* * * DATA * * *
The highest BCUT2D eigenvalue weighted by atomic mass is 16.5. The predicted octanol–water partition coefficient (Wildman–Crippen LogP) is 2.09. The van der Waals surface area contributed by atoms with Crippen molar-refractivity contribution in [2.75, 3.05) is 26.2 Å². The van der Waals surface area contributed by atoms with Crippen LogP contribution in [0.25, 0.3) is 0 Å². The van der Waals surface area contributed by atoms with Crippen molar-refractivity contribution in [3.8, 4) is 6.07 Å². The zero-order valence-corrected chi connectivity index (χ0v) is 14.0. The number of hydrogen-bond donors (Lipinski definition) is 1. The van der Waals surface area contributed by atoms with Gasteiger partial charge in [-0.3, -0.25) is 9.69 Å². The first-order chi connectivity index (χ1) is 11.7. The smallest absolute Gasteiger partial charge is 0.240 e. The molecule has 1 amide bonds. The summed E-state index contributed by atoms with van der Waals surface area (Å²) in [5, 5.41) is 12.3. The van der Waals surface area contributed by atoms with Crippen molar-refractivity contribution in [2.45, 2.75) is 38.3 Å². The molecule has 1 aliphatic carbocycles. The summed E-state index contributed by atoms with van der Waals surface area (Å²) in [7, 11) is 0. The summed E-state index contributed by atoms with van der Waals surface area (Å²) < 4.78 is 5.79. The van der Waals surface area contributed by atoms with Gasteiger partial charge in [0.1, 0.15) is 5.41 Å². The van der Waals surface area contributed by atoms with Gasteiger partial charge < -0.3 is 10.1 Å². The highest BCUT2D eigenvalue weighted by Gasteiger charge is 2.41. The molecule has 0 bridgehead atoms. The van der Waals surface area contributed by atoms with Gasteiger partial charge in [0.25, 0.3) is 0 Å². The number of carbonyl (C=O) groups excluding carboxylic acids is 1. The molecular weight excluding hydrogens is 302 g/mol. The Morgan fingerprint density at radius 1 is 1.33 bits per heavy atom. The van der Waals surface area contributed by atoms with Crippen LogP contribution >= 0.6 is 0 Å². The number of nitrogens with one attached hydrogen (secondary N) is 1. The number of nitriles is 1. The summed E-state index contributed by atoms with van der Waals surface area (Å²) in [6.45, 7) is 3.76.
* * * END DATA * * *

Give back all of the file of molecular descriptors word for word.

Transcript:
The highest BCUT2D eigenvalue weighted by atomic mass is 16.5. The predicted octanol–water partition coefficient (Wildman–Crippen LogP) is 2.09. The van der Waals surface area contributed by atoms with Crippen molar-refractivity contribution in [2.75, 3.05) is 26.2 Å². The van der Waals surface area contributed by atoms with Crippen LogP contribution in [0.25, 0.3) is 0 Å². The van der Waals surface area contributed by atoms with Crippen molar-refractivity contribution in [3.8, 4) is 6.07 Å². The zero-order valence-corrected chi connectivity index (χ0v) is 14.0. The number of hydrogen-bond donors (Lipinski definition) is 1. The van der Waals surface area contributed by atoms with Gasteiger partial charge in [-0.3, -0.25) is 9.69 Å². The first-order chi connectivity index (χ1) is 11.7. The smallest absolute Gasteiger partial charge is 0.240 e. The molecule has 1 amide bonds. The summed E-state index contributed by atoms with van der Waals surface area (Å²) in [5, 5.41) is 12.3. The van der Waals surface area contributed by atoms with Crippen molar-refractivity contribution in [2.45, 2.75) is 38.3 Å². The molecule has 1 aliphatic carbocycles. The summed E-state index contributed by atoms with van der Waals surface area (Å²) in [7, 11) is 0. The summed E-state index contributed by atoms with van der Waals surface area (Å²) < 4.78 is 5.79. The van der Waals surface area contributed by atoms with Gasteiger partial charge in [0.1, 0.15) is 5.41 Å². The van der Waals surface area contributed by atoms with Gasteiger partial charge < -0.3 is 10.1 Å². The highest BCUT2D eigenvalue weighted by Gasteiger charge is 2.41. The molecule has 0 bridgehead atoms. The van der Waals surface area contributed by atoms with Gasteiger partial charge in [0.25, 0.3) is 0 Å². The number of carbonyl (C=O) groups excluding carboxylic acids is 1. The molecular weight excluding hydrogens is 302 g/mol. The Morgan fingerprint density at radius 1 is 1.33 bits per heavy atom. The van der Waals surface area contributed by atoms with Crippen LogP contribution >= 0.6 is 0 Å². The number of nitrogens with one attached hydrogen (secondary N) is 1. The number of nitriles is 1. The summed E-state index contributed by atoms with van der Waals surface area (Å²) in [6.45, 7) is 3.76.